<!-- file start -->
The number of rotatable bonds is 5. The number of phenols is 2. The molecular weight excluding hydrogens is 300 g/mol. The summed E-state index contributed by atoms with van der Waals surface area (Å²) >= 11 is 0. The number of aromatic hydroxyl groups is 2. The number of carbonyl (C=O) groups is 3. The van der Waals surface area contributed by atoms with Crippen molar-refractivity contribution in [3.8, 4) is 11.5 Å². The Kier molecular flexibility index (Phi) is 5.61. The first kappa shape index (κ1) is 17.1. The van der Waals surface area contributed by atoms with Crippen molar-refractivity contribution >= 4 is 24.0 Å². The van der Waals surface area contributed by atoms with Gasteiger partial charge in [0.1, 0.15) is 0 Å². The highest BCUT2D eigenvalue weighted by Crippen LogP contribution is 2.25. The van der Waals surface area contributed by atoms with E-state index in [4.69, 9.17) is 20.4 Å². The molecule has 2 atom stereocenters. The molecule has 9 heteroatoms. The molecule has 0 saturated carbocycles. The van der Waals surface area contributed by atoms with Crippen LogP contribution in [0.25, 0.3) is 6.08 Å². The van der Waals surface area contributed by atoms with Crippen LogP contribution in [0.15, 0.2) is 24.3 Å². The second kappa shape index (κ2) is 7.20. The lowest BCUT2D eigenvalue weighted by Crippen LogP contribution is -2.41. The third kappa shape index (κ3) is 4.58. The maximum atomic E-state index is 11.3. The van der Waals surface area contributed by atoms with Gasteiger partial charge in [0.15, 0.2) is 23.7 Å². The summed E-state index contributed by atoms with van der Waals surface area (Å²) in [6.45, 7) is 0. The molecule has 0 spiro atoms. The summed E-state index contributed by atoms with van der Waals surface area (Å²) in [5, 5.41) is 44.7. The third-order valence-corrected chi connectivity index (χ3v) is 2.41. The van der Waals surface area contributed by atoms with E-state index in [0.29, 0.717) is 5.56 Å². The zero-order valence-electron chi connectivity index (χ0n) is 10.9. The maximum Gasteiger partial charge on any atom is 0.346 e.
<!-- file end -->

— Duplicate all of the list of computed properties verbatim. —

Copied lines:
The number of rotatable bonds is 5. The number of phenols is 2. The molecular weight excluding hydrogens is 300 g/mol. The summed E-state index contributed by atoms with van der Waals surface area (Å²) >= 11 is 0. The number of aromatic hydroxyl groups is 2. The number of carbonyl (C=O) groups is 3. The van der Waals surface area contributed by atoms with Crippen molar-refractivity contribution in [3.8, 4) is 11.5 Å². The Kier molecular flexibility index (Phi) is 5.61. The first kappa shape index (κ1) is 17.1. The van der Waals surface area contributed by atoms with Crippen molar-refractivity contribution >= 4 is 24.0 Å². The van der Waals surface area contributed by atoms with Gasteiger partial charge in [0.1, 0.15) is 0 Å². The highest BCUT2D eigenvalue weighted by Crippen LogP contribution is 2.25. The van der Waals surface area contributed by atoms with E-state index in [4.69, 9.17) is 20.4 Å². The molecule has 2 atom stereocenters. The molecule has 9 heteroatoms. The molecule has 0 saturated carbocycles. The van der Waals surface area contributed by atoms with Crippen LogP contribution in [0.25, 0.3) is 6.08 Å². The van der Waals surface area contributed by atoms with Crippen LogP contribution in [0.15, 0.2) is 24.3 Å². The second kappa shape index (κ2) is 7.20. The lowest BCUT2D eigenvalue weighted by Crippen LogP contribution is -2.41. The third kappa shape index (κ3) is 4.58. The maximum atomic E-state index is 11.3. The van der Waals surface area contributed by atoms with Gasteiger partial charge in [0.15, 0.2) is 23.7 Å². The summed E-state index contributed by atoms with van der Waals surface area (Å²) in [6.45, 7) is 0. The molecule has 0 spiro atoms. The summed E-state index contributed by atoms with van der Waals surface area (Å²) in [5, 5.41) is 44.7. The third-order valence-corrected chi connectivity index (χ3v) is 2.41. The van der Waals surface area contributed by atoms with E-state index in [0.29, 0.717) is 5.56 Å². The zero-order valence-electron chi connectivity index (χ0n) is 10.9. The maximum Gasteiger partial charge on any atom is 0.346 e.